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Cover Lesson dilemma

Discussion in 'Workplace dilemmas' started by paintgirl, Apr 8, 2011.

  1. I haven't written on theTES forum for some time, but my experience today has prompted a"Last straw" thought process. I supply teach of choice as I am also a professional artist and need time to devote to my other career. I have been teaching full and part time for thiry five years, so not without experience. During that time I have watched standards in pupil's behaviour and respect deteriorate to what seems now, an all time low.

    Today first thing,I was pitched into a 100 minute year 10 drama lesson in a rough school. Needless to say most of the student's behaviour was off the wall (End of term etc). Imagine how I felt to have to listen to them rehearsing Mark Wheellers "Too much Punch and Judy", which is full of expletives and sexual inuendo. I am not a prude and realise that this play is on the Btec curriculum but why in heaven's sake is it??? How can we hope to raise standards in school when we enshrine and legitamise the "F" word and encourage the students to read such language out loud. The irony and subtetly in the play is largely lost on low ability students. I felt so uncomfortable with the bad behaviour; student verbal abuse; the lesson content and the lack of management support that I have vowed never to darken the doors of that establishment again. No amount of money is worth putting yourself through that!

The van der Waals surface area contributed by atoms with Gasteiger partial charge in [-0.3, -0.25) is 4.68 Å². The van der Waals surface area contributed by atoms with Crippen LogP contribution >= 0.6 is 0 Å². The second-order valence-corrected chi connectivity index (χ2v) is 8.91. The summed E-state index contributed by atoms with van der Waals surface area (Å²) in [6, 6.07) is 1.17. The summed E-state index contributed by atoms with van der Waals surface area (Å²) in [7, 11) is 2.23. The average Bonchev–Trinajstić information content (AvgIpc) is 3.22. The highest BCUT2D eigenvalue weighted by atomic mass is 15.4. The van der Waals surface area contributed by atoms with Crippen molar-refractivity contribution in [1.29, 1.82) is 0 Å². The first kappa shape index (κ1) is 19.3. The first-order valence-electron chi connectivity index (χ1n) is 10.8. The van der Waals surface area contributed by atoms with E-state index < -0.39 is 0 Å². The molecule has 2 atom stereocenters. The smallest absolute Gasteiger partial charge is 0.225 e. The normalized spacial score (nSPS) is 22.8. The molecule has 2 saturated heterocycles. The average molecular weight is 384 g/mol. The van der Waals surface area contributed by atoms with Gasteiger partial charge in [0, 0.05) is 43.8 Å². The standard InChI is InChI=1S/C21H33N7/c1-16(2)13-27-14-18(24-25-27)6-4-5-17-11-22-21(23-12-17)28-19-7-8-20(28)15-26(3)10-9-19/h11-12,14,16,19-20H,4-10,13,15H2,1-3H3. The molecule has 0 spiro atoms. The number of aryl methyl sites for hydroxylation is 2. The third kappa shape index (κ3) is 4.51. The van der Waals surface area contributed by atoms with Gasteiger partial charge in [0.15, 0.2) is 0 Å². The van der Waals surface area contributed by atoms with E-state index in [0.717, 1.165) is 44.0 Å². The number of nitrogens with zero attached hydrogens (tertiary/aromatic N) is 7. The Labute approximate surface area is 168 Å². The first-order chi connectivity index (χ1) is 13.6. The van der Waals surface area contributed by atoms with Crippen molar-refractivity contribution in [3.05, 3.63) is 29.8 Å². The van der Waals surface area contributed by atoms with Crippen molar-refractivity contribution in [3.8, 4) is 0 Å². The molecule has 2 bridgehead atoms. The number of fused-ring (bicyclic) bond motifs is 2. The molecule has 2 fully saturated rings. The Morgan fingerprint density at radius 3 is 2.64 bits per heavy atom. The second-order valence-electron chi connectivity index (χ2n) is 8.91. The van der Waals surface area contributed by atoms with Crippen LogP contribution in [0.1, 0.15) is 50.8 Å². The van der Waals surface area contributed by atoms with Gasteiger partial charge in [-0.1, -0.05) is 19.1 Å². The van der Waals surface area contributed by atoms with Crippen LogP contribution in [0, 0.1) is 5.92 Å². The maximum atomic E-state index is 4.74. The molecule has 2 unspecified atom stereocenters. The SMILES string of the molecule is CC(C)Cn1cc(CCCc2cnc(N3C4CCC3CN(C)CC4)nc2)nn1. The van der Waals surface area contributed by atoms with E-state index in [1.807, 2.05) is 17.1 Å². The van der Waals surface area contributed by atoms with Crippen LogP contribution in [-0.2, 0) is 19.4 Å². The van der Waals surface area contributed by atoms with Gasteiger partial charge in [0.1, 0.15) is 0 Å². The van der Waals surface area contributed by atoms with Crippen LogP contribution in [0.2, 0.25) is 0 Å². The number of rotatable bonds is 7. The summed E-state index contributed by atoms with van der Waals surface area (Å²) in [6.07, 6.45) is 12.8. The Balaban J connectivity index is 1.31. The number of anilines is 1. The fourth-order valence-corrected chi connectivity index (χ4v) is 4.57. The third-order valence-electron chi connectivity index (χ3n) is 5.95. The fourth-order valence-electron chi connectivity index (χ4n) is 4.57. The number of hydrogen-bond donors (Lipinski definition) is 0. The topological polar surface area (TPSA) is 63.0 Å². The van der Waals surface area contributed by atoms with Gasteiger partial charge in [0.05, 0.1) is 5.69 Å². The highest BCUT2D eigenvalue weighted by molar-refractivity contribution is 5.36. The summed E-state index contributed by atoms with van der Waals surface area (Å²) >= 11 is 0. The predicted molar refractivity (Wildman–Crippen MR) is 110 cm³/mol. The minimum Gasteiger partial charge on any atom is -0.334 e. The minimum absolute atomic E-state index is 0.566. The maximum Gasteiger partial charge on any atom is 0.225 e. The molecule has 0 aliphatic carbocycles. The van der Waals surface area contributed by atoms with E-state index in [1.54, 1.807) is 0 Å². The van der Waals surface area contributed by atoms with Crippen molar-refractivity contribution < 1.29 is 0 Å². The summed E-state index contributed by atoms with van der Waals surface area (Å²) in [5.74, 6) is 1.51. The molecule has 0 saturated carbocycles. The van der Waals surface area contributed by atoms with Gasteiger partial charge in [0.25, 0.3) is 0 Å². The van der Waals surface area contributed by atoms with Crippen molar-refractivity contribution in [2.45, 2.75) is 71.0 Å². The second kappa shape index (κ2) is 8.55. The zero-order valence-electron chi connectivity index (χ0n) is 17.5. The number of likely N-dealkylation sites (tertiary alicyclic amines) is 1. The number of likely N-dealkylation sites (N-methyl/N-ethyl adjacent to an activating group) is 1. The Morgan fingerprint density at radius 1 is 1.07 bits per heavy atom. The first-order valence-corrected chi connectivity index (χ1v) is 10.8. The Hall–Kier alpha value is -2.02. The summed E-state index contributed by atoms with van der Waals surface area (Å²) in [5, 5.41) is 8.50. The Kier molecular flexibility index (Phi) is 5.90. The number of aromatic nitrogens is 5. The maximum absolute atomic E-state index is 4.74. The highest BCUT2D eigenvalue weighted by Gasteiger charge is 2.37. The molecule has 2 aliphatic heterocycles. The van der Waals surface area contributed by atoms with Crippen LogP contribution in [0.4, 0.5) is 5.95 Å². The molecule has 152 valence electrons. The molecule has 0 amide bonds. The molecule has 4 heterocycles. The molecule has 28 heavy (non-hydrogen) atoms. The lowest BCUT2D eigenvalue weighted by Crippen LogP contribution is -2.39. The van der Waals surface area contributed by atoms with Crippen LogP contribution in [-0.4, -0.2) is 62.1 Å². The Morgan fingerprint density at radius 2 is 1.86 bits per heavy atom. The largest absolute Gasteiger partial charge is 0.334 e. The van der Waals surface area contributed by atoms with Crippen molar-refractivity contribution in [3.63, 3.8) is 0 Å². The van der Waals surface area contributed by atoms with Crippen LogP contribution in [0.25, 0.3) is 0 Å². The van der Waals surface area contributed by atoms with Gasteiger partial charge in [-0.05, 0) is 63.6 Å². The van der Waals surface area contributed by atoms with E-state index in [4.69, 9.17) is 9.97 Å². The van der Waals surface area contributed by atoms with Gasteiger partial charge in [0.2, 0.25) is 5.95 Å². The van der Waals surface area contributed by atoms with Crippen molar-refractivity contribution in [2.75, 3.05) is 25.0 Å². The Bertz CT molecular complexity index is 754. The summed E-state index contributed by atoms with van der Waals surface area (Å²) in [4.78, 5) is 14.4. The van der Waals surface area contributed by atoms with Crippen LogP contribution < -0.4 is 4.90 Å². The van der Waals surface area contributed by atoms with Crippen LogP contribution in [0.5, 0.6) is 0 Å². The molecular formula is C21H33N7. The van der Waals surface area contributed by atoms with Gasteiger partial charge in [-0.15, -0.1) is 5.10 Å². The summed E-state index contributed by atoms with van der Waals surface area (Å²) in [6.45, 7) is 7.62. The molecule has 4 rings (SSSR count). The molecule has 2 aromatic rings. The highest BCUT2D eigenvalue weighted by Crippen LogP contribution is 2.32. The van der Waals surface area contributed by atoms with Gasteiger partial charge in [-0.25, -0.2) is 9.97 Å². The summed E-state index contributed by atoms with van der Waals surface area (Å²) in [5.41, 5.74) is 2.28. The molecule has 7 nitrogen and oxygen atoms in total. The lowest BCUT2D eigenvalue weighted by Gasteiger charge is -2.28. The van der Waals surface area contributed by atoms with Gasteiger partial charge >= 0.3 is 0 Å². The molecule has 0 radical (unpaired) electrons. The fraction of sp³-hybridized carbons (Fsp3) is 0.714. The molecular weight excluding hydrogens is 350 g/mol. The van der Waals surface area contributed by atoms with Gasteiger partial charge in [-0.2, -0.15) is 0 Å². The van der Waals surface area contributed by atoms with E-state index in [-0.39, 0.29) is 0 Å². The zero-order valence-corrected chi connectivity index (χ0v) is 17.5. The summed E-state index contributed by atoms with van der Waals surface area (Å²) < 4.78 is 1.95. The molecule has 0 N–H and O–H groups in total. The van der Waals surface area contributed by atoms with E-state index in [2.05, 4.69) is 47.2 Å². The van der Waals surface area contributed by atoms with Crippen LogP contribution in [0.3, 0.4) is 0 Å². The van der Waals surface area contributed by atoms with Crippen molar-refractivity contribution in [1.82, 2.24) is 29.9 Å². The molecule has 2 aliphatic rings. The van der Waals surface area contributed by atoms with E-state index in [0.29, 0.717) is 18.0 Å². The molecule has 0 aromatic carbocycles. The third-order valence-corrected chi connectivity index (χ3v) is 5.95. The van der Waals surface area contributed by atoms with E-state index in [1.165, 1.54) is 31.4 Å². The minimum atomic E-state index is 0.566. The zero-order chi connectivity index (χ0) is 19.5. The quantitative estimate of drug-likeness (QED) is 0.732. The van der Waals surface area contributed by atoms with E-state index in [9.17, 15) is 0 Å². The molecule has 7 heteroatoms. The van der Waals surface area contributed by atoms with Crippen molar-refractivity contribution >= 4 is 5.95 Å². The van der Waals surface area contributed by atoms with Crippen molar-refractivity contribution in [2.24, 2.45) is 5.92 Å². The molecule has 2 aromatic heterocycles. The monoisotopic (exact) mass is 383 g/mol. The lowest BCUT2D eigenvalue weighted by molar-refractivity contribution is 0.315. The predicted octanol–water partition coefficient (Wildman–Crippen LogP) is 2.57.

Does anyone have any thoughts on the appropriacy of this play for low ability young people?
     
  2. DaisysLot

    DaisysLot Senior commenter

    I'm really sorry you've had a rough day.... I have msged Mark Wheeler, and hope he responds to your question personally....:)
     
  3. It probably is suitable as the aim is to get students thinking about the sub-textual elements. The little b*ggers have the habit of subverting the aims of a text and the aims of the teacher. I think you were unfortunate to be covering this lesson so close to the end of term. You were probably placed in a no-win situation here.
     
  4. Hi there Paintgirl... Daisy has let me know about your post.

    Firstly I am sorry you were thrown into this situation... sounds horrendous.

    Sorry the play caused offence. I imagine they were "rehearsing" the opening section from what you have seen so you have been listening to a set up which is out of context... obviously not how this play was intended to be seen by an audience. The play itself is not full of sexual innuendo. That scene does have some and some swearing.

    You describe that the irony and subtlety will be lost on them. As long as they know the rest of the play then I seriously doubt it regardless of their ability. I would ask them what it's all about to establish that. I wasn't there so I can't. A look on the book cover might have reassured you about it's content. If you went on to read/see the rest of the play you will discover that there is not much that can be described as subtle about it. It is pretty transparently a propagandist moral crusade against drunk driving which in the opening scene is barely touched upon.